Bahrainís Crown Prince: I am a Philosopher, Believe Me!
2015-05-27 - 3:31 am
Bahrain Mirror (Exclusive): Bahrain now has a new philosopher. The weak Crown Prince, Salman Bin Hamad Al Khalifa, who the West, namely the US, counted on at some point as he was presented as a future hope that will awaken the stalled political situation in his country, decided to abandon all this and study theories and philosophy.
His counselors have taught him that the origin of all the problems in the Middle East is "theocracy" and explained to him its meaning and usages as if it were a supernatural concept with a magical effect and a perception that hasn't been comprehended yet in the world of matter and nature. Since then, the Crown Prince has become a preacher who utters this word day in and day out: "Theocracy...theocracy", as if there is a metaphysical power that made him echo this word over and over again.
He was invited to come to the Camp David retreat, located in the wooded hills of the Catoctin Mountain park in United States, to discuss with other Gulf officials the concerns of his country over the most important concerning issues facing the Middle East and how to resolve them, such as the Iranian nuclear deal, terrorism, the missile defense system and border security enhancement.
However, instead of expressing these fears extensively, asking the only great powers in the world to figure out solutions for them, he once again reiterated his previous comical discourse about theocracy. He issued a statement on Thursday (May 13, 2015) from where he was staying, along with the country's delegation that he is heading during the Camp David summit, urging that the "region be protected from the theocratic ideology". He also highlighted in his speech "the importance of protecting the region form all forms of theocratic fascist ideology", according to Bahrain News Agency (BNA).
Theocracy is a form of government in which clergy or religious group have sovereignty over a territory. Although the roots of this term date back to the 1st century A.D when Flavius Josephus coined it to describe the characteristic government of the Jews, it seems that the Bahraini Crown Prince has gotten familiar with it since only last year. When he delivered a speech during the Manama Dialogue Forum (December 5, 2014), he said: "I call you to replace the ‘war on terrorism' expression with the ‘war on theocracy'". During the 10th annual Manama Dialogue, which he sponsors and which brings together senior Western and Arab officials and decision makers in the region, he further stated that "using the term ‘theocracy' as a substitute is important and more accurate."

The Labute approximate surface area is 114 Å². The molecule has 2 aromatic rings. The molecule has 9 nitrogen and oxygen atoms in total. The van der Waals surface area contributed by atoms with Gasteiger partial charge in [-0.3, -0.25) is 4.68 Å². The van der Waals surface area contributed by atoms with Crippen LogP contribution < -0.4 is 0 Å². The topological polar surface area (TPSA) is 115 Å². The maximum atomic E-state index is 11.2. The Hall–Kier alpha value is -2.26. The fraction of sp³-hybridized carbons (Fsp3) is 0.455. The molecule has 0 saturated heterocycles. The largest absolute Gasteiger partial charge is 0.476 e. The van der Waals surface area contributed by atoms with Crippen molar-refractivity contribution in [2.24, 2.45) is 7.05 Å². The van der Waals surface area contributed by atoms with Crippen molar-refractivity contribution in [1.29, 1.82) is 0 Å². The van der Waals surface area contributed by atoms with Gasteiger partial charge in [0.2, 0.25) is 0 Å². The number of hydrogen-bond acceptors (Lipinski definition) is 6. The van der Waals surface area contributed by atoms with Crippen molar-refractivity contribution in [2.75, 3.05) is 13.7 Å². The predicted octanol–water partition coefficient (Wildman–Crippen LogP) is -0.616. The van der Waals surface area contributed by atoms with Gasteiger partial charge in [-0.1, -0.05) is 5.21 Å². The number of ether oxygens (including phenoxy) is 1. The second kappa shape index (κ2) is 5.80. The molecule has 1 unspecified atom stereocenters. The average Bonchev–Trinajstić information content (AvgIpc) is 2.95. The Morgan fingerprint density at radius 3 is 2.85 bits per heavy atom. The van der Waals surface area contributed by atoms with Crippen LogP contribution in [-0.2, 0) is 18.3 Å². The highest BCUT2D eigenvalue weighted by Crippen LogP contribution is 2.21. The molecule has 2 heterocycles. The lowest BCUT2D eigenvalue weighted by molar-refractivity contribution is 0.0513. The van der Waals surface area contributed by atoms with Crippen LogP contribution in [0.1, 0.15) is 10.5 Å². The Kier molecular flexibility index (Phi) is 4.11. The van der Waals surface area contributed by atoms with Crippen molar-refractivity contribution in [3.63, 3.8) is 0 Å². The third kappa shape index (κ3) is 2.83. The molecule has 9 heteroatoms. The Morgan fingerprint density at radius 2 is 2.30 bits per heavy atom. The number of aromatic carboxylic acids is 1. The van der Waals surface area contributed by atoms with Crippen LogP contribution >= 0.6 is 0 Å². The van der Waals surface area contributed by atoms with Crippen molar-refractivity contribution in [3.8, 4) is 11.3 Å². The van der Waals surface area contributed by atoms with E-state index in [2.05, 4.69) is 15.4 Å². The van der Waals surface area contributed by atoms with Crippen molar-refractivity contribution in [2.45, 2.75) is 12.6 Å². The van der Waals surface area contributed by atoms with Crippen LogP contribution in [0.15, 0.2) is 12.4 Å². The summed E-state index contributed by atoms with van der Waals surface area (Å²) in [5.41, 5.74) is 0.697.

Since then, the term overwhelmed his heart and mind, while local media outlets focused on his speech about theocracy, as if it was the century's discovery that all humanity was striving for. The editor-in-chief of the pro-regime "Al-Watan" newspaper, Yusuf Al-Binkhalil, published a number of consecutive articles composed of five episodes, entitled, "Salman Bin Hamad and a World without Theocracy".
However, the euphoric feeling caused by this great discovery did not satisfy the happy Crown Prince who has rediscovered himself and found that he yearns to be a philosopher who can juggle difficult terms rather than a lost politician in his family. Thus, he decided this time to address the West using their language and their media outlets.
He published an article in the Britain's "The Daily Telegraph" (February 16, 2015) to tell the Westerners more about the features of this discovery: "This is not simply a war against terrorism. We are in a fight to the death with theocrats" as the article's title states. He revealed to them the keyword behind their failed efforts in the fight against terrorism since over a decade. What is it? Once more, it is nothing but "theocracy" that he repeated around 5 times.
"Almost 15 years since the current "War on Terror" began, we seem little closer to understanding and defeating a common enemy," he states in his article. How can we understand this enemy? Let's see what the philosopher answers, he says: "If we start to define ourselves as in a war with theocrats, however, then I believe we can counter this threat together". Oh lord! The Bahraini Crown Prince has finally something to do. The lost man seeking to find a role to play is fed up with politics and has now mastered the game of philosophy. He is engrossed in meditation. He has finally found the word ‘theocracy', so please don't deprive him of his new game.
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